During Nation’s Restaurant News’ conversation with 2010 Golden Chain winner Sally Smith, the Buffalo Wild Wings chief executive expounded on her restaurant industry experience, how the casual-dining chain has maintained its steady rate of growth this decade and what issues will be facing the industry when she takes over for Dawn Sweeney as the National Restaurant Association chairman in 2011. Not everything in the 30-minute interview could fit in the magazine, so here are some excerpts:
On how her early business career at Dahlberg, a public company that made and sold hearing-aids, prepared her for Buffalo Wild Wings:
I have often used the example of a manufacturing line. If you think of a kitchen in a restaurant, it really is kind of a manufacturing line. You have a chef and a sous chef, but everything has to be timed out, you have to know when to start things, labor scheduling is very important in manufacturing and labor scheduling is very important in retail and in restaurants.
I probably wasn’t aware of the opportunities of the restaurant industry at an early age, other than as a server, but I think what I did along the way really groomed me for my role today.
On learning the industry during the mid-to-late 1990s, as chief financial officer for BWW, then as chief executive:
I remember going to a conference with a lot of the big-name foodservice executives. It was a leadership conference or something like that. The willingness to talk about issues common to the industry and then how to problem-solve was amazing. And I think it probably comes from the service mentality. I think it is part of the makeup of people that go into the industry.
I know that I could call up just about anyone with a problem, or if I was in town, invite them to breakfast, lunch or dinner, and say, “Hey, I would love to see your kitchen. What are you thinking about from a product roll-out standpoint?”
On issues facing the industry in 2011, such as menu-labeling and sodium, and how the NRA will be at the forefront:
Really helping operators be able to meet the guidelines, provide advice and resources, form caloric calculators to alternatives when they might not be in compliance – those are the things I think the association can be most helpful on.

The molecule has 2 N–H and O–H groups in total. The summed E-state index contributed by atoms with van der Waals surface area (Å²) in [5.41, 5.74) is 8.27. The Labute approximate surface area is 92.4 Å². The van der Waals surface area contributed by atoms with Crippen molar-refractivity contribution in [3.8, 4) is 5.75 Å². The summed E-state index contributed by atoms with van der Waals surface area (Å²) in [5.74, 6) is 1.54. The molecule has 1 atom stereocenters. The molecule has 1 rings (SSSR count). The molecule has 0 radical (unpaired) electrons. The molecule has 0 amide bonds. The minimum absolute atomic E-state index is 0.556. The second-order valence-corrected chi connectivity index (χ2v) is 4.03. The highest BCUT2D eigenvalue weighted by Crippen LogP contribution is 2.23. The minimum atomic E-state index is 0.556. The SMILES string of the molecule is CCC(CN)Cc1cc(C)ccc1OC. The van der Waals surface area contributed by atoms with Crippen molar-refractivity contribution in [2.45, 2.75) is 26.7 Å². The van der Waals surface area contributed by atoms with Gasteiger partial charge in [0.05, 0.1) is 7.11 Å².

Some of the information pushed by various advocate groups about sodium – what is that going to do to the ability to create the food that consumers seem to want? All the [possible] reformulation.
On the up-and-down nature of chicken wing prices:
It is something that we have had to manage for almost 30 years. It is always going to float, the price of chicken wings, and we just manage it.
We have seen a pull back in the last couple of months on chicken wing prices. Last year, I think, our cost of sales on chicken wing prices were up about 40 percent. This year it is down significantly from that. But it is a volatile commodity. Another thing that we have tried to do is diversify our menu.
Six years ago, we were just introducing boneless wings and our traditional wing probably accounted form 36-40 percent of our total sales. Today they represent about 20-22 percent, with boneless wings making up the difference. For the boneless wing we use chicken breast and our special breading. It is really helping people move off the traditional wing, which we contract out for a year.
But we know that people come to us for that traditional wing, so we focus on great quality and then it is working with our suppliers, finding out what other products we can buy from them and then leveraging our ability to get that fresh wing.
Contact Mike Dempsey at [email protected].
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